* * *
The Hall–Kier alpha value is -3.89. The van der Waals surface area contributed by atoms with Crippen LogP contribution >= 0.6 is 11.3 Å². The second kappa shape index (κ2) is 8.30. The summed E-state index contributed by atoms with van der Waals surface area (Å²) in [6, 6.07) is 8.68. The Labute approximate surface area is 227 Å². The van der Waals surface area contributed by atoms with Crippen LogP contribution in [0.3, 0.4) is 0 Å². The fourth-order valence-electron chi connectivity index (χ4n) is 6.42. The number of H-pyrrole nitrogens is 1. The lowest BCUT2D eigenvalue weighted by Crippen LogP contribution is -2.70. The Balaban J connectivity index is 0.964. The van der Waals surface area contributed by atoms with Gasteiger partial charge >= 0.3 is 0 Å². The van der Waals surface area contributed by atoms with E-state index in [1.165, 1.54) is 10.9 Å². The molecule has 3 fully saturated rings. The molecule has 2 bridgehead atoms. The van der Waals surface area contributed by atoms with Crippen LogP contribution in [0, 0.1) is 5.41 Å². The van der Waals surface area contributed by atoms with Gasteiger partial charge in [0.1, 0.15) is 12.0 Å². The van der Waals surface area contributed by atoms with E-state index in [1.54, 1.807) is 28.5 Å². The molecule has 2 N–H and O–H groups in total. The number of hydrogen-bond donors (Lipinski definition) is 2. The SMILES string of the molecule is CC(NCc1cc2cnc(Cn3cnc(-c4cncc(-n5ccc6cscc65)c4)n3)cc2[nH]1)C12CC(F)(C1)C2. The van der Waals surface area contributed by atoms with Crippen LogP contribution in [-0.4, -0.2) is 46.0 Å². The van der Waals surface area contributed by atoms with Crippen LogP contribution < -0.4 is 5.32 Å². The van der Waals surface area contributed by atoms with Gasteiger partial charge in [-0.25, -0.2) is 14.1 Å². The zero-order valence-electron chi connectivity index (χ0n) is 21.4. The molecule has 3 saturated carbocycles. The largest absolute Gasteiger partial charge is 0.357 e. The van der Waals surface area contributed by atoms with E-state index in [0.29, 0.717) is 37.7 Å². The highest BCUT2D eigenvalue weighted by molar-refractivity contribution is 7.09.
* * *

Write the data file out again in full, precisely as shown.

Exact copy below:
The Hall–Kier alpha value is -3.89. The van der Waals surface area contributed by atoms with Crippen LogP contribution >= 0.6 is 11.3 Å². The second kappa shape index (κ2) is 8.30. The summed E-state index contributed by atoms with van der Waals surface area (Å²) in [6, 6.07) is 8.68. The Labute approximate surface area is 227 Å². The van der Waals surface area contributed by atoms with Crippen LogP contribution in [0.3, 0.4) is 0 Å². The fourth-order valence-electron chi connectivity index (χ4n) is 6.42. The number of H-pyrrole nitrogens is 1. The lowest BCUT2D eigenvalue weighted by Crippen LogP contribution is -2.70. The Balaban J connectivity index is 0.964. The van der Waals surface area contributed by atoms with Gasteiger partial charge >= 0.3 is 0 Å². The van der Waals surface area contributed by atoms with E-state index in [1.165, 1.54) is 10.9 Å². The molecule has 3 fully saturated rings. The molecule has 2 bridgehead atoms. The van der Waals surface area contributed by atoms with Crippen LogP contribution in [0, 0.1) is 5.41 Å². The van der Waals surface area contributed by atoms with Gasteiger partial charge in [0.1, 0.15) is 12.0 Å². The van der Waals surface area contributed by atoms with E-state index in [1.54, 1.807) is 28.5 Å². The molecule has 2 N–H and O–H groups in total. The number of hydrogen-bond donors (Lipinski definition) is 2. The SMILES string of the molecule is CC(NCc1cc2cnc(Cn3cnc(-c4cncc(-n5ccc6cscc65)c4)n3)cc2[nH]1)C12CC(F)(C1)C2. The van der Waals surface area contributed by atoms with Crippen LogP contribution in [-0.4, -0.2) is 46.0 Å². The van der Waals surface area contributed by atoms with Crippen LogP contribution < -0.4 is 5.32 Å². The van der Waals surface area contributed by atoms with Gasteiger partial charge in [-0.25, -0.2) is 14.1 Å². The zero-order valence-electron chi connectivity index (χ0n) is 21.4. The molecule has 3 saturated carbocycles. The largest absolute Gasteiger partial charge is 0.357 e. The van der Waals surface area contributed by atoms with E-state index in [0.29, 0.717) is 37.7 Å². The highest BCUT2D eigenvalue weighted by molar-refractivity contribution is 7.09.